On the haunting side of murder songs (because, really, songs about murder should be haunting), the Skip James song “Crow Jane” is timeless and disturbing. Skip’s eerie falsetto tells the story of a man who shot his woman, Crow Jane, and now regrets it. Her crime? She “holds her head too high.” He had enough and killed her, then wails as they lay her in her grave. A masterpiece in the “Frankie and Johnny,” “Little Delia” mold—but much moodier.

skip

Nehemiah “Skip” James did some recording and performing in the twenties and thirties, and then became a preacher, working mostly outside the music trade. In the early ‘60s, James was one of those blues artists who were rediscovered, introduced to the wider world at a Newport Folk Festival (in his case, in 1964), and made several great late-career recordings. The album Today! is an excellent way to get to know Skip James, and includes the beautiful and unsettling “Crow Jane.”

Blues great Bessie Smith, in 1927, pleads with a judge to “Send Me to the Electric Chair.” She doesn’t want bail or jail. She caught him messin’ around, but she sings that she doesn’t “want no sympathy, ‘cause I done cut my good man’s throat.” It’s a story repeated often in blues, from poor Frankie to the present.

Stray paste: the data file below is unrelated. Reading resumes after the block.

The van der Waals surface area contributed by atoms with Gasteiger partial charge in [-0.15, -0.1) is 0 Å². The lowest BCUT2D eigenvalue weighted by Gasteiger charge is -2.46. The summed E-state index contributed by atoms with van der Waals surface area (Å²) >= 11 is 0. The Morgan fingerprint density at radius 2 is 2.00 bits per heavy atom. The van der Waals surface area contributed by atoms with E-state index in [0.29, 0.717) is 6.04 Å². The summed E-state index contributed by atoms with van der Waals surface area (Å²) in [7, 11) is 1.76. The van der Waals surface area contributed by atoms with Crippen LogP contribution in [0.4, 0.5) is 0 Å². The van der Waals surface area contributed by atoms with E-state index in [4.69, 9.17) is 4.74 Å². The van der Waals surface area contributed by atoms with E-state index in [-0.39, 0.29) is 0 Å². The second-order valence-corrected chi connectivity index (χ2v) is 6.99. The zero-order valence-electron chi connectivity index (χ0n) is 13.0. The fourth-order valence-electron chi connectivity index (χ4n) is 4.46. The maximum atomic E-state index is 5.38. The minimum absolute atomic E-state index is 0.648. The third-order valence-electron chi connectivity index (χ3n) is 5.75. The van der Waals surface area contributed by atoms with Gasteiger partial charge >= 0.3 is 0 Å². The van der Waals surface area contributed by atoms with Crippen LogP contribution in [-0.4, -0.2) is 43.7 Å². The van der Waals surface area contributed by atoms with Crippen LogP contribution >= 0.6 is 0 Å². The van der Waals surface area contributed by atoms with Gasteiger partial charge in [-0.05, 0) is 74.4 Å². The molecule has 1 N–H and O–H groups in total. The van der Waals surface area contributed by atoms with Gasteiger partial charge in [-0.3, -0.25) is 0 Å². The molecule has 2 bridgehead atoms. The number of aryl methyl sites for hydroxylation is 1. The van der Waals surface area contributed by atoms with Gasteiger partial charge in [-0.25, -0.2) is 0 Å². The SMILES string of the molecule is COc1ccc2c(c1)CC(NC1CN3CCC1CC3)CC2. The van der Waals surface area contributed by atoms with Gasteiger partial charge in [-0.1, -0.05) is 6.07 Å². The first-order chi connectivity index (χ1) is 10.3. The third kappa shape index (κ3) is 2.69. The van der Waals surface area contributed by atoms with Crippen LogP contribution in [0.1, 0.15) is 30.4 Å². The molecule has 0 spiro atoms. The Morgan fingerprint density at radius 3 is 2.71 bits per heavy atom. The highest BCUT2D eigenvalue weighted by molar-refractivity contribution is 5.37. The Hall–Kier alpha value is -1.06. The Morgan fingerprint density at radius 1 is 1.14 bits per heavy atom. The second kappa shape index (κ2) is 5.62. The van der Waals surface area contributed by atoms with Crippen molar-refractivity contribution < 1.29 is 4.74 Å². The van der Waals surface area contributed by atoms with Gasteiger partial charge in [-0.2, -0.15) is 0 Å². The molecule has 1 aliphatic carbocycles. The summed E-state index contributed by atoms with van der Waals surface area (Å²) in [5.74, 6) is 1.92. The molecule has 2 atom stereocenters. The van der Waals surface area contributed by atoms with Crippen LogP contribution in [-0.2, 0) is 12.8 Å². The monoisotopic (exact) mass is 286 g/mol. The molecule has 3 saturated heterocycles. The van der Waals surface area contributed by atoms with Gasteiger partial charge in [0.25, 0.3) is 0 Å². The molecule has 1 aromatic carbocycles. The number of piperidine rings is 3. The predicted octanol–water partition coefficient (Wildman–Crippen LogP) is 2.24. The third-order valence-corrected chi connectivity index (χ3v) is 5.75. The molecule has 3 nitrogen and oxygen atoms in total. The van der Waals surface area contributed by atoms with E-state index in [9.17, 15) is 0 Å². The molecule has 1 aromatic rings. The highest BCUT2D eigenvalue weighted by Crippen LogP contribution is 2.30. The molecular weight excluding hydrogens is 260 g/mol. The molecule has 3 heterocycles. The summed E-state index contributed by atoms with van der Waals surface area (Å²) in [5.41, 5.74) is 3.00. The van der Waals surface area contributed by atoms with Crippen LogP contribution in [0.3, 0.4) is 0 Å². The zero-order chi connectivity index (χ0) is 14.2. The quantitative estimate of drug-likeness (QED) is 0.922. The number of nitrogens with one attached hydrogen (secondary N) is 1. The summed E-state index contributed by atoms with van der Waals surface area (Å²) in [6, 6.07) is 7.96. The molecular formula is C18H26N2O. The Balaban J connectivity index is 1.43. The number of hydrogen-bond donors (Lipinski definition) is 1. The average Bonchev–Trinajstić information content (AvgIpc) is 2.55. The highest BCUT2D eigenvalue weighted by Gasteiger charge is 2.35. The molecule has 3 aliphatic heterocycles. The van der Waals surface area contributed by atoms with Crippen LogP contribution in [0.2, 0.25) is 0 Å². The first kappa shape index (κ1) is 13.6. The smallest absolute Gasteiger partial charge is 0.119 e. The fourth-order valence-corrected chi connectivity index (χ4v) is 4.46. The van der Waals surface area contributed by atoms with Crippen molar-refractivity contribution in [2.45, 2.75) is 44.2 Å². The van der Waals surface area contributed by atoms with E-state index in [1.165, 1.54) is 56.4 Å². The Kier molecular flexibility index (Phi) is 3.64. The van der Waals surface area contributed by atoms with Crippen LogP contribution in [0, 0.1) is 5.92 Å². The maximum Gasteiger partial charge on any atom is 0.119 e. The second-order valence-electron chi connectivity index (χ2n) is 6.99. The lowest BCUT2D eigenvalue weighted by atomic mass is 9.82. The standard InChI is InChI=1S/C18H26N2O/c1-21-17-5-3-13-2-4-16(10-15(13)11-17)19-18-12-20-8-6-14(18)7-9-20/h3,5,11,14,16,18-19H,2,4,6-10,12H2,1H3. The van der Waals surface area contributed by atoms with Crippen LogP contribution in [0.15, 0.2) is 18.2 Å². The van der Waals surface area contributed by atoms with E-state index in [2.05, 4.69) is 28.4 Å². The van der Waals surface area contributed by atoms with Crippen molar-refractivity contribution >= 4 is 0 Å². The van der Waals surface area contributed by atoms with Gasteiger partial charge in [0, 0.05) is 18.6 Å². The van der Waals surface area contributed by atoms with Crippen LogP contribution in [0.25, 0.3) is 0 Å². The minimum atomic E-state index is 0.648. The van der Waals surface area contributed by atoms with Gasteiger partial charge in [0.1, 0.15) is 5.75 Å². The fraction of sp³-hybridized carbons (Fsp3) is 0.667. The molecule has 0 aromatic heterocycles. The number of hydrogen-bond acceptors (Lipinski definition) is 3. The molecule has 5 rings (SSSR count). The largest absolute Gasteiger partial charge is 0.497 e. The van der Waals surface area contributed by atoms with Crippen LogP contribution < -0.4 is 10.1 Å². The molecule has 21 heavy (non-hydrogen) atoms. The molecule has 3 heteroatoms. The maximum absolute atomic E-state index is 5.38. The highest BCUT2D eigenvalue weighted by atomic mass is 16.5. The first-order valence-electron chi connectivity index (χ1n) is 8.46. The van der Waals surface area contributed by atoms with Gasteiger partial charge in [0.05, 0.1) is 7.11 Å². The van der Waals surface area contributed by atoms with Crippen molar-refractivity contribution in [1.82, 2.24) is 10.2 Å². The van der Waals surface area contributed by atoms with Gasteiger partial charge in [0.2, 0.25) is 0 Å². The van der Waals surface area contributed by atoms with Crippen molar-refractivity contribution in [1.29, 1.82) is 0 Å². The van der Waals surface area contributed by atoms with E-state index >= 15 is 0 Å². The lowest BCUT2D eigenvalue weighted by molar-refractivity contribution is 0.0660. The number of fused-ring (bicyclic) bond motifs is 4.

Now, about Frankie. I’ve heard many, many versions of “Frankie and Johnny,” no two just alike. But in 1934, folklorist John A. Lomax and his son Alan collected it, in American Ballads and Folk Songs, as “Frankie and Albert.” A footnote states that there were over 300 variants of the song in the collection of Robert A. Gordon at that time, and that “no one has ever heard precisely the same song sung by two individuals, unless they happen to be roommates.” And that was eighty years ago! The footnote adds, “Frankie, the heroine of this tragedy, yet lives, according to report, somewhat aloof to the curious only, in Seattle, Washington.”

lomax

The song’s story is always the same. Frankie gets tired of putting up with Albert—or Johnny—and plugs him. “He was her man, but he done her wrong.”

I can only recall two times that I have heard a song on the radio that made me pull the car over and listen, enraptured. One was a selection sung by The Bulgarian State Television Female Vocal Choir. (Don’t let the name fool you; the a cappella sound these ladies make is ethereal. It ran me off the road. The choir appears on the two volumes of Le Mystere du Voix Bulgares.) The other instance involved my first exposure to Queen’s “Bohemian Rhapsody.” The harmonized Freddie Mercury sections just blew me away. “Is this the real life? Is this just fantasy?” The music was so astounding that it was only much later that I realized that the song was a killer’s confession. Brian May’s guitar solos are pretty dang nice, too. Still a monument of pop music, the best harmonies outside of The Beach Boys.